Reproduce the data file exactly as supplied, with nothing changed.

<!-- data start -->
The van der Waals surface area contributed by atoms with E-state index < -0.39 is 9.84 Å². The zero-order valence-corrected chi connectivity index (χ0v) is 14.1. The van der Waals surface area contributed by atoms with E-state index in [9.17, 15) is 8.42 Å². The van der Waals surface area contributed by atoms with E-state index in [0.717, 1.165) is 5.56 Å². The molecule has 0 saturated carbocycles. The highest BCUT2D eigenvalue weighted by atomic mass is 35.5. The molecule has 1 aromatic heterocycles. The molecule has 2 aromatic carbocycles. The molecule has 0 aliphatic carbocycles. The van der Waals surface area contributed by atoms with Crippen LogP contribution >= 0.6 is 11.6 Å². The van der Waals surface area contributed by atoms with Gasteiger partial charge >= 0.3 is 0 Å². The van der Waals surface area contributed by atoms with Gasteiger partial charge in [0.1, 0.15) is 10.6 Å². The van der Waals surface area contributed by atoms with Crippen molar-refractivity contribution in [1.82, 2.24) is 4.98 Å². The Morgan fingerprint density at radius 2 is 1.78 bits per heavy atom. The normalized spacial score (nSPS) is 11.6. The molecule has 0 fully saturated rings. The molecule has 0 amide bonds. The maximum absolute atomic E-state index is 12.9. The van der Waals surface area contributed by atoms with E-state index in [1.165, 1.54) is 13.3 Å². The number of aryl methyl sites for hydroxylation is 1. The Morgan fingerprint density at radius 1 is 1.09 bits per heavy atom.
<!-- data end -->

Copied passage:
The van der Waals surface area contributed by atoms with E-state index < -0.39 is 9.84 Å². The zero-order valence-corrected chi connectivity index (χ0v) is 14.1. The van der Waals surface area contributed by atoms with E-state index in [9.17, 15) is 8.42 Å². The van der Waals surface area contributed by atoms with E-state index in [0.717, 1.165) is 5.56 Å². The molecule has 0 saturated carbocycles. The highest BCUT2D eigenvalue weighted by atomic mass is 35.5. The molecule has 1 aromatic heterocycles. The molecule has 2 aromatic carbocycles. The molecule has 0 aliphatic carbocycles. The van der Waals surface area contributed by atoms with Crippen LogP contribution >= 0.6 is 11.6 Å². The van der Waals surface area contributed by atoms with Gasteiger partial charge >= 0.3 is 0 Å². The van der Waals surface area contributed by atoms with Gasteiger partial charge in [0.1, 0.15) is 10.6 Å². The van der Waals surface area contributed by atoms with Crippen molar-refractivity contribution in [1.82, 2.24) is 4.98 Å². The Morgan fingerprint density at radius 2 is 1.78 bits per heavy atom. The normalized spacial score (nSPS) is 11.6. The molecule has 0 fully saturated rings. The molecule has 0 amide bonds. The maximum absolute atomic E-state index is 12.9. The van der Waals surface area contributed by atoms with E-state index in [1.165, 1.54) is 13.3 Å². The number of aryl methyl sites for hydroxylation is 1. The Morgan fingerprint density at radius 1 is 1.09 bits per heavy atom.